The “Dragon firefighter” can extinguish fires by moving through the air and spraying water from its tip and middle of the hose. (Video footage by Shotaro Hamada and Tohoku University’s Tadokoro research group)

Killer robot fears can be put aside with the latest innovation from a Tohoku University research team, whose “Dragon firefighter” is more concerned with saving lives than extinguishing them.

The long-hosed, remote-controlled robot can target fires and reach key danger spots with jets of water propelling the device while extinguishing fires.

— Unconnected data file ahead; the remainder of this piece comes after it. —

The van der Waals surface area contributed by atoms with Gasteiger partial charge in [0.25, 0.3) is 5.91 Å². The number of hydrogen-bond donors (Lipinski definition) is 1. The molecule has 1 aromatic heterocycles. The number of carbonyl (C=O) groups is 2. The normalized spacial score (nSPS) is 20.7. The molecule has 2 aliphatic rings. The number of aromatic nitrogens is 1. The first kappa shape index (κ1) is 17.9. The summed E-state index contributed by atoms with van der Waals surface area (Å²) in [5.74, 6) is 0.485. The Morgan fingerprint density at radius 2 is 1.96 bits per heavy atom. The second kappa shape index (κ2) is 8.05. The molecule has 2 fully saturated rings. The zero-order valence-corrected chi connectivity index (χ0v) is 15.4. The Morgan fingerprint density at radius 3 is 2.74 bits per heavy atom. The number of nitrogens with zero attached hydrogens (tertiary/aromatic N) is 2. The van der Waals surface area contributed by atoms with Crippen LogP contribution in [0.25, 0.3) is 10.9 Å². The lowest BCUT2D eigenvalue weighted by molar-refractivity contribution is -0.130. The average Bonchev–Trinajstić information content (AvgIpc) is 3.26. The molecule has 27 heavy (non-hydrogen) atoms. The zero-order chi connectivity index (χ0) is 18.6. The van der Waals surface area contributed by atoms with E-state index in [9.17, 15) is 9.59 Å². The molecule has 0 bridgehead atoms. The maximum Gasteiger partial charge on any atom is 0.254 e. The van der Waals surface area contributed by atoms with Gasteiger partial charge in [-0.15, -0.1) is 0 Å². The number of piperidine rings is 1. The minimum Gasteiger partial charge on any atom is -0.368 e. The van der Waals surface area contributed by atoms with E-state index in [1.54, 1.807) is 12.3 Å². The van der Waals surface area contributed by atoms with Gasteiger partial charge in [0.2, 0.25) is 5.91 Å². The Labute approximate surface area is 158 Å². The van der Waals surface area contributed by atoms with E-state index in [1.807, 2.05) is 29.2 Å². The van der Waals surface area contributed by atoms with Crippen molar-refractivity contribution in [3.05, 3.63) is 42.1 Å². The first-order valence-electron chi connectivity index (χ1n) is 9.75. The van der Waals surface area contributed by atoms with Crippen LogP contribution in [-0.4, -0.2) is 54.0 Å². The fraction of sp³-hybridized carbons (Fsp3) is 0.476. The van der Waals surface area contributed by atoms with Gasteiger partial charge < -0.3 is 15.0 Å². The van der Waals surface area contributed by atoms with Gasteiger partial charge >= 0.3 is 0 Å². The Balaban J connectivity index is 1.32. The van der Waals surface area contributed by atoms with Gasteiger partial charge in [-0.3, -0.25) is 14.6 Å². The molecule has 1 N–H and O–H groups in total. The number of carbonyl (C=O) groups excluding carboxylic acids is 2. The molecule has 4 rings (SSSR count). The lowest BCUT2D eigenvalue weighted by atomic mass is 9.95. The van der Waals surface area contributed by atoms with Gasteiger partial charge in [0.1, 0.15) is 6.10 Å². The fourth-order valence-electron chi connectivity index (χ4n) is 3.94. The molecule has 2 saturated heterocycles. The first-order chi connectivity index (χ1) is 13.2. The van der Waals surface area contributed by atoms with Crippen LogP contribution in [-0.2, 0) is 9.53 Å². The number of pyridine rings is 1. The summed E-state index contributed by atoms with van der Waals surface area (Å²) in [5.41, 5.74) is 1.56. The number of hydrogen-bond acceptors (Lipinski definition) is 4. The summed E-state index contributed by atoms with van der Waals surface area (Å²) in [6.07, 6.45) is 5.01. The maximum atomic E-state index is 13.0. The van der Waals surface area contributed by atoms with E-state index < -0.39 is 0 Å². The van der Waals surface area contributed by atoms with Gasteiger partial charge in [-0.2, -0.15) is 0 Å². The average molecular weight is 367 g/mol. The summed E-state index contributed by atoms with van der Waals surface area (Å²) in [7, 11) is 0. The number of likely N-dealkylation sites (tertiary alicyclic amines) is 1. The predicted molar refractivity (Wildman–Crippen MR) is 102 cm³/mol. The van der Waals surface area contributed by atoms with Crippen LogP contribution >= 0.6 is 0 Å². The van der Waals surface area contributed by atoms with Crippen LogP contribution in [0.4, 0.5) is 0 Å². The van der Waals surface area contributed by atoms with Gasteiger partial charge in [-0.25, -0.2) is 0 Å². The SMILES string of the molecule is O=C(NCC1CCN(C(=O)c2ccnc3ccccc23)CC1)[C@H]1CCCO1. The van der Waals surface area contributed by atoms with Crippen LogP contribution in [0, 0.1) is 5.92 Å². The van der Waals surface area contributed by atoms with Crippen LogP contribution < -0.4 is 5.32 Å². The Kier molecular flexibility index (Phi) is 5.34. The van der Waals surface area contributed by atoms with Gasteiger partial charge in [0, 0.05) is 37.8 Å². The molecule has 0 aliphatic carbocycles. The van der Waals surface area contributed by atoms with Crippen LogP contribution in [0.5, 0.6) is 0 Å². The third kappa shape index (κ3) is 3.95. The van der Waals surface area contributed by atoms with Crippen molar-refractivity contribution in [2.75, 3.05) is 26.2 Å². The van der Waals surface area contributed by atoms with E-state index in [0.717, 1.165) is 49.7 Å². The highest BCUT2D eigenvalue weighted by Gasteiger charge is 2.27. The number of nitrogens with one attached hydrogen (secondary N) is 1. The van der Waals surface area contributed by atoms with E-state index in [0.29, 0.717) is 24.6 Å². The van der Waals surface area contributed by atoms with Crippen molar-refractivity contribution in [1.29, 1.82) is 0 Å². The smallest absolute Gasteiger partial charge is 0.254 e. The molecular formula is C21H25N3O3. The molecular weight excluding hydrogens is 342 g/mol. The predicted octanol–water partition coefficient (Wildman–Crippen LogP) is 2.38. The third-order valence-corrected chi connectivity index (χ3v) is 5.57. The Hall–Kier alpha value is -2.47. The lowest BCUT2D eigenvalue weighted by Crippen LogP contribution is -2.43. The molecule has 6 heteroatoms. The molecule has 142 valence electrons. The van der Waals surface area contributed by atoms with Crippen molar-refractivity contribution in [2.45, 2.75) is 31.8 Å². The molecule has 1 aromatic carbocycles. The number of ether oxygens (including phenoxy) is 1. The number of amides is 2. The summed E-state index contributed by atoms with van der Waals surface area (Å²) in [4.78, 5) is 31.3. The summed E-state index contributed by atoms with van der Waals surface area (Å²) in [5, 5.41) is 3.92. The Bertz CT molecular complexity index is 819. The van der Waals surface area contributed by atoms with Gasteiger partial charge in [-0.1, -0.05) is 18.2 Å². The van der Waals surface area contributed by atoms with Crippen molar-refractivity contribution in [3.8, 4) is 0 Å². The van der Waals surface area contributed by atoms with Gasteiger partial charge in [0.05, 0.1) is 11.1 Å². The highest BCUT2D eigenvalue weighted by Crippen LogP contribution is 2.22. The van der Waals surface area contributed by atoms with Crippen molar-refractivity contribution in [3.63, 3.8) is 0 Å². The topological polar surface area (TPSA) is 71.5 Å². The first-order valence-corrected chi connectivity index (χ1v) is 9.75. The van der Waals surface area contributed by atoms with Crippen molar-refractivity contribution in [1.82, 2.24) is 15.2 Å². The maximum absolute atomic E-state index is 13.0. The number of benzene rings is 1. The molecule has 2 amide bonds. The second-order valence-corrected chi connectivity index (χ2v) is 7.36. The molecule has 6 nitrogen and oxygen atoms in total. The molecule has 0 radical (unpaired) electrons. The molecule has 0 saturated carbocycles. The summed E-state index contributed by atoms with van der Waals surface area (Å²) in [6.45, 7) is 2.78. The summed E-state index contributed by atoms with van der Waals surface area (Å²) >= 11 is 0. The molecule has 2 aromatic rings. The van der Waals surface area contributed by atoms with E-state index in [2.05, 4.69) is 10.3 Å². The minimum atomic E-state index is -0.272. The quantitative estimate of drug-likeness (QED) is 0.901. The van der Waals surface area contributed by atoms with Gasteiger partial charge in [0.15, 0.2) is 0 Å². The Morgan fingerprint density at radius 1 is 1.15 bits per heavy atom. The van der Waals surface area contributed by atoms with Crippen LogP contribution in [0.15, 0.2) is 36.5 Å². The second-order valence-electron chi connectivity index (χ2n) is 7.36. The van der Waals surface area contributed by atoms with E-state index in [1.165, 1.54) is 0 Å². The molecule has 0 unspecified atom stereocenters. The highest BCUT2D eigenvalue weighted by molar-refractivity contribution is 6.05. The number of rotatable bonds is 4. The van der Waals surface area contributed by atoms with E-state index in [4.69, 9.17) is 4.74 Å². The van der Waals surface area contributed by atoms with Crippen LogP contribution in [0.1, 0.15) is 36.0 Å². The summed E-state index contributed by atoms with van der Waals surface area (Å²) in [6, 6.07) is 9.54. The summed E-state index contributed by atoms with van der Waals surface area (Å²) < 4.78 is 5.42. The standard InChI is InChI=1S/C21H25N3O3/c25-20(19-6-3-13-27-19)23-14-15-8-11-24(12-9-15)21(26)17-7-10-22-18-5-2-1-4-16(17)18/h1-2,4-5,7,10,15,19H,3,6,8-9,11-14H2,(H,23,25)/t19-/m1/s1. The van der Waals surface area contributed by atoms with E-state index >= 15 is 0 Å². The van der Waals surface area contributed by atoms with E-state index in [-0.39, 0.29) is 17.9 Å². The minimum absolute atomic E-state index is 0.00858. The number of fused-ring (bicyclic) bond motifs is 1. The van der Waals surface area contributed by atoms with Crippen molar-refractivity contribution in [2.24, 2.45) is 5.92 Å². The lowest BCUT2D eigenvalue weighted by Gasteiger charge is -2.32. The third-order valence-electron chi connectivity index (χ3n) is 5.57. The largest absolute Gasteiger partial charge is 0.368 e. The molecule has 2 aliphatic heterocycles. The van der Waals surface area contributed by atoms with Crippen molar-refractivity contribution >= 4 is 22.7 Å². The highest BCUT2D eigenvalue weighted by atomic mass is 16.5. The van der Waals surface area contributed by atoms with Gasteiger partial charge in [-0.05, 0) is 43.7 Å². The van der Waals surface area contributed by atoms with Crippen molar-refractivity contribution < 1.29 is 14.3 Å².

The team, headed by Satoshi Tadokoro, a professor of the university specializing in robot engineering, announced its invention on May 30.

The machine, which the team says is the world’s first “flying” robot fire extinguisher, is inspired by the dragon dance seen in Chinese New Year celebrations.

Its purpose is to help firefighters extinguish hard-to-reach blazes, such as those up high, and it can also locate the origin of a fire using a thermal camera.

Special devices with four holes each are attached to the tip and middle of the hose, ejecting water to propel the robot through the air.

The concept model unveiled by the team is three meters long, but it plans to extend it up to 20 meters and make it attachable to the tops of firetrucks.

The researchers are also aiming to team with a manufacturer to put the device into practical use.

“If it is put into practical use, firefighters could work safely in many fire sites,” Tadokoro said.